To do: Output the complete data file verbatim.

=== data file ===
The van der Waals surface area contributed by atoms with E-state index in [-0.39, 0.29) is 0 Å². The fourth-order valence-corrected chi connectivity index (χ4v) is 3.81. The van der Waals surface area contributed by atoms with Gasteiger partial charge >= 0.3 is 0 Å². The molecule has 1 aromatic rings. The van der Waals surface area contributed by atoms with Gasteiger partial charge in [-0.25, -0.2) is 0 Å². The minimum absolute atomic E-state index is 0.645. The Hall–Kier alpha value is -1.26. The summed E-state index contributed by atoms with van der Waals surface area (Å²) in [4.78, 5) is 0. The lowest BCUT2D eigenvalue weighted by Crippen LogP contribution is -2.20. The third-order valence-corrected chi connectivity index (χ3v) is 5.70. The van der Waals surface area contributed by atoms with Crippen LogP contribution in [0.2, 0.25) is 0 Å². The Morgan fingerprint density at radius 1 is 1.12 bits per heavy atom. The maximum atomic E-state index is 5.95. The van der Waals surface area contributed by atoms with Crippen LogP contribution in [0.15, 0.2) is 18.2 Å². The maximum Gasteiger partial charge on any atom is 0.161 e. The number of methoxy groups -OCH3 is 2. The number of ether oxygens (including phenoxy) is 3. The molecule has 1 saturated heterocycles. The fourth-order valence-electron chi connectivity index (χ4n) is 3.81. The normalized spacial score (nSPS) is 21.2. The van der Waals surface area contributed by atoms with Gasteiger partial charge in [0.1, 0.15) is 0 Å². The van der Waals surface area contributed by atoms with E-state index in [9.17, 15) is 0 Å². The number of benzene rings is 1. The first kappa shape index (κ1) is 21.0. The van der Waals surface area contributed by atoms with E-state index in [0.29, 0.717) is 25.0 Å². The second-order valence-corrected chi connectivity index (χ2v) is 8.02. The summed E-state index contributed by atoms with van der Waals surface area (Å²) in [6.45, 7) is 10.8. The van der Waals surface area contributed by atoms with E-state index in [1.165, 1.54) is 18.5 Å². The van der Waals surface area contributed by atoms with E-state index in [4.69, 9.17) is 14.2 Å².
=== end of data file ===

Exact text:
The van der Waals surface area contributed by atoms with E-state index in [-0.39, 0.29) is 0 Å². The fourth-order valence-corrected chi connectivity index (χ4v) is 3.81. The van der Waals surface area contributed by atoms with Gasteiger partial charge >= 0.3 is 0 Å². The molecule has 1 aromatic rings. The van der Waals surface area contributed by atoms with Gasteiger partial charge in [-0.25, -0.2) is 0 Å². The minimum absolute atomic E-state index is 0.645. The Hall–Kier alpha value is -1.26. The summed E-state index contributed by atoms with van der Waals surface area (Å²) in [4.78, 5) is 0. The lowest BCUT2D eigenvalue weighted by Crippen LogP contribution is -2.20. The third-order valence-corrected chi connectivity index (χ3v) is 5.70. The van der Waals surface area contributed by atoms with Crippen LogP contribution in [0.2, 0.25) is 0 Å². The Morgan fingerprint density at radius 1 is 1.12 bits per heavy atom. The maximum atomic E-state index is 5.95. The van der Waals surface area contributed by atoms with Crippen LogP contribution in [0.15, 0.2) is 18.2 Å². The maximum Gasteiger partial charge on any atom is 0.161 e. The number of methoxy groups -OCH3 is 2. The number of ether oxygens (including phenoxy) is 3. The molecule has 1 saturated heterocycles. The fourth-order valence-electron chi connectivity index (χ4n) is 3.81. The normalized spacial score (nSPS) is 21.2. The van der Waals surface area contributed by atoms with Gasteiger partial charge in [0.1, 0.15) is 0 Å². The van der Waals surface area contributed by atoms with E-state index in [9.17, 15) is 0 Å². The number of benzene rings is 1. The first kappa shape index (κ1) is 21.0. The van der Waals surface area contributed by atoms with E-state index in [0.29, 0.717) is 25.0 Å². The second-order valence-corrected chi connectivity index (χ2v) is 8.02. The summed E-state index contributed by atoms with van der Waals surface area (Å²) in [6.45, 7) is 10.8. The van der Waals surface area contributed by atoms with E-state index in [1.165, 1.54) is 18.5 Å². The van der Waals surface area contributed by atoms with E-state index in [4.69, 9.17) is 14.2 Å².